“Depth below depth of meaning lies in that phrase–‘My Eros is crucified'”

The tiara of the pontiff-Emperor and the tiara of the Roman Bishop arose above the new world. But there were other and more spectacular changes, some of them particular, as in the ritual about the Emperor, some general, as in the alteration of crosses. When St. Paul preached in Athens, the world was thronged with crosses, rooted outside cities, bearing all of them the bodies of slowly dying men. When Augustine preached in Carthage, the world was also thronged with crosses, but now in the very centre of cities, lifted in processions and above altars, decorated and jewelled, and bearing all of them the image of the Identity of dying Man. There can hardly ever have been—it is a platitude—a more astonishing reversion in the history of the world. It is not surprising that Christianity should sometimes be regarded as the darkest of superstitions, when it is considered that a thing of the lowest and most indecent horror should have been lifted, lit, and monstrously adored, and that not merely sensationally but by the vivid and philosophic assent of the great intellects of the Roman world. The worship in jungles and marshes, the intoxication of Oriental mysteries, had not hidden in incense and litany a more shocking idol. The bloody and mutilated Form went up everywhere; Justinian built the Church of Holy Wisdom to it in Byzantium, and the Pope sang Mass before it on the hills where Rome had been founded. The jewelled crosses hid one thing only—they hid the indecency. But original crucifixion was precisely indecent. The images we still retain conceal—perhaps necessarily the same thing; they preserve pain but they lack obscenity. But the dying agony of the God-Man exhibited both; depth below depth of meaning lies in that phrase—“My Eros is crucified.”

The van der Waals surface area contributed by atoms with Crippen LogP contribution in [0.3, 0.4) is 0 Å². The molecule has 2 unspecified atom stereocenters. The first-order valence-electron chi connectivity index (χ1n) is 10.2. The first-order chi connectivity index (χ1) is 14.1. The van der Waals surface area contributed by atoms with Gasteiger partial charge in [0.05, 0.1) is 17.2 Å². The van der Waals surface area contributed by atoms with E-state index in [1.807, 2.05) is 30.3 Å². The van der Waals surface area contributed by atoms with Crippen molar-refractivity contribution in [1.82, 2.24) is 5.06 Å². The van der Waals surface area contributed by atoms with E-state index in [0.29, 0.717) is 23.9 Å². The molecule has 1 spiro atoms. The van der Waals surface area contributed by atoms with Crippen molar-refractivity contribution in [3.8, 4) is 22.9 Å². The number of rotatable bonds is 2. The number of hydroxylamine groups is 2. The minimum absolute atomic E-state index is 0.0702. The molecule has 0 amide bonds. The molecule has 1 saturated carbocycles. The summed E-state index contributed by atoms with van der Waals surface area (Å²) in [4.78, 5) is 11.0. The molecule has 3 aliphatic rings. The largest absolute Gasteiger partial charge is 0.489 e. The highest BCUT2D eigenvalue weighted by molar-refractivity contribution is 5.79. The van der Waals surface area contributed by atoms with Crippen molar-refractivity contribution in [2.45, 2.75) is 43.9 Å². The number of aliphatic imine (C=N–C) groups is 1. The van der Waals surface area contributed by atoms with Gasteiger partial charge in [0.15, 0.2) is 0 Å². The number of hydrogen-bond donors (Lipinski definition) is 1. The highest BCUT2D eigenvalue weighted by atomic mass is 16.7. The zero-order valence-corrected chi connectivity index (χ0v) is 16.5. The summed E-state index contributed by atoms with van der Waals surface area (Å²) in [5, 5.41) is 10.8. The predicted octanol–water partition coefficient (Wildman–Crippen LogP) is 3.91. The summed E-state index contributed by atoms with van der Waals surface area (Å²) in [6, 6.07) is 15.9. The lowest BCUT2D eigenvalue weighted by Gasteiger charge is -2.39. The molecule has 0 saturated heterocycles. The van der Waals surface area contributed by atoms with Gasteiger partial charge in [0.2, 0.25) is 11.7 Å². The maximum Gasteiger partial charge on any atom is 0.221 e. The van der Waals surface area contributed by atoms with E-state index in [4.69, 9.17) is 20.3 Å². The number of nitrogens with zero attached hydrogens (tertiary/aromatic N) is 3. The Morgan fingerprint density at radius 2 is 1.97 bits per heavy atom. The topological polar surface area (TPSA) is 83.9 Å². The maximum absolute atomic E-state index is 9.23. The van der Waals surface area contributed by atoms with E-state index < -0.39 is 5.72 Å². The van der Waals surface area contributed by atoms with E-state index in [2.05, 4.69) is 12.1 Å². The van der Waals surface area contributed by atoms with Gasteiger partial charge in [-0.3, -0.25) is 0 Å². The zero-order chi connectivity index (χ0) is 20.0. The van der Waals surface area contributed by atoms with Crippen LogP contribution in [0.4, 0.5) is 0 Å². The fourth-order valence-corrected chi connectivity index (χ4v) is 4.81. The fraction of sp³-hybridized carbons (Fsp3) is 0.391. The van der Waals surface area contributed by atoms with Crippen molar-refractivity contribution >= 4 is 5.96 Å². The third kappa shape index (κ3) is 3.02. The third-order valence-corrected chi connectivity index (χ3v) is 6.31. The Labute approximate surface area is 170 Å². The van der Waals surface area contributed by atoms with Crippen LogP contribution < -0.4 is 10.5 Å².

Yet if the image was ghastly and horrible, the sacrificers were not so. There were still many altars, as there had been before, but the old republican worship of household gods had disappeared, and the pouring of honourable libations. The East had overcome Rome, as the civic fathers had feared it might when they forbade Cybele to enter the City. But the East itself had changed in doing so. There was offered everywhere “the clean sacrifice.” Men were no longer to die, for Man had died; orgies were no longer mystically to celebrate divine nuptials, for that must be a secret process of arduous will; ecstasy was no longer specially to be desired, for the ordinary daylight was as much He as the extraordinary night. Even the dark night of the soul was, as it were, nothing out of the common. Dullness, as well as drama, was to be borne on the wings of the spirit, and the Church leaned strongly to the idea that dullness was more reliable than drama. It had been, in fact, one of the objections to the Faith that it originally offered itself particularly to slaves and small shopkeepers. Its modern antagonists denounce it still as a bourgeois superstition; and certainly St. Paul and St. Augustine themselves demanded precisely that their converts should become the bourgeoisie of a City. The difficulty has generally been to prevent the bourgeois mind from supposing that it satisfactorily understood all the heavenly experiences which the bourgeois soul endured.

There had been, so far, little dispute on the nature of the Eucharistic Food. The Rite, with some variation of ceremony, was the same everywhere—from Delphi to Mona, from Carthage to Antioch. The elements of the Bread and the Wine were presented, the invocation of the God corresponded with His will and obeyed His command; the elements underwent His pre-occupation, and the original actuality of the Death of Messias in some way existed among the faithful. By virtue of that Death they communicated upon Him living. The Death was not repeated, for that could not be. As the Church accommodated herself to time in her dealing with the world so she also receded out of time in her union with her Victim and her Way. He had commanded her to command him, and she did; there, in the here and now of each particular Rite, holy exchange was perfected. She comunicated and she adored.

Charles Williams

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